The search for a missing Malaysia Airlines Boeing 777-200ER in the Indian Ocean has hit a fresh setback, with the loss of a sonar deep tow vehicle that was being used to scan the ocean floor.
The Joint Agency Coordination Centre says in a statement that the vehicle, also known as a towfish, was being operated from the ship Fugro Discovery when it collided with a mud volcano. That caused the tow cable to break, leaving the vehicle on the ocean floor.
As a result, Fugro Discovery has started a journey back to Fremantle, and is expected to arrive on 30 January where it will be fitted with a replacement cable.
The setback comes as Thai authorities investigate a piece of curved metal debris that washed up in southern Thailand for a possible link to the disappeared MH370 flight.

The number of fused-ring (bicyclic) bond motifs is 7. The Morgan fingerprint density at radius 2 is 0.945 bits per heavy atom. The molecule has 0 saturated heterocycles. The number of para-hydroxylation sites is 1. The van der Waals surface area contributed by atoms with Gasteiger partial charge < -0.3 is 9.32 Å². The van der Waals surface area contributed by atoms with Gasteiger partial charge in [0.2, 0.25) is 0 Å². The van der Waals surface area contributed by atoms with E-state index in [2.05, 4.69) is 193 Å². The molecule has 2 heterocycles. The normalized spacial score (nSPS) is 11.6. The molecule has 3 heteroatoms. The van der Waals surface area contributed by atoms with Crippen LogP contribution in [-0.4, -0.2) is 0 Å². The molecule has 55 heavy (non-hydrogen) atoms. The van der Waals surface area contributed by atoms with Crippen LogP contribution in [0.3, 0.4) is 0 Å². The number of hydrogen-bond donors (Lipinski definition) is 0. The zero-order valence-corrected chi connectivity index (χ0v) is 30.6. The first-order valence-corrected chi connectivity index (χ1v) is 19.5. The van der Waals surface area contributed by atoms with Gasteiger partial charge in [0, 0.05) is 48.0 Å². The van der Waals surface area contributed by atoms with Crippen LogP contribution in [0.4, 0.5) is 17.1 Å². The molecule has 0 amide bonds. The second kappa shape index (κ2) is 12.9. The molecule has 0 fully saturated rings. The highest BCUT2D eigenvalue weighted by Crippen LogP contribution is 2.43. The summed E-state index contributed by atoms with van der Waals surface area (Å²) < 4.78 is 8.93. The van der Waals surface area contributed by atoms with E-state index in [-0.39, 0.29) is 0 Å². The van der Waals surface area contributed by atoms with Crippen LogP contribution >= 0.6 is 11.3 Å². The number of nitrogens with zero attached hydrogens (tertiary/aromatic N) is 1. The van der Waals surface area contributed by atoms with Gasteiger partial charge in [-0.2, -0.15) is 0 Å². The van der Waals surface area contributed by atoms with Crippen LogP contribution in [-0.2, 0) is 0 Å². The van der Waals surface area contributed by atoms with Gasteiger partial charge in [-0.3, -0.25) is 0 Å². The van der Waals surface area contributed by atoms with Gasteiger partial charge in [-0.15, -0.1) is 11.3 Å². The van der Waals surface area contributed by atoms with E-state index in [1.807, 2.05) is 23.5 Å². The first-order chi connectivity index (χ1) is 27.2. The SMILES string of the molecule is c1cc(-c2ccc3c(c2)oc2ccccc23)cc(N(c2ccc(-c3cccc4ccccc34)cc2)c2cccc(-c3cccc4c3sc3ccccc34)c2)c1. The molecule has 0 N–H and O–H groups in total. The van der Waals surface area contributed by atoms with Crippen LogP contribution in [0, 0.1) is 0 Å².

Pictures carried by local media show that the large chunk of debris bears rivets and fasteners in a pattern used in aerospace materials, but has little that directly identifies it with the missing 777.
Last year a flaperon that washed up on the shores of Reunion Island was positively identified as having come from the missing aircraft.
MH370 went missing on whilst enroute from Kuala Lumpur to Beijing during the early hours of 8 March 2014. Subsequent investigations have determined that the aircraft ended its flight in the southern Indian Ocean.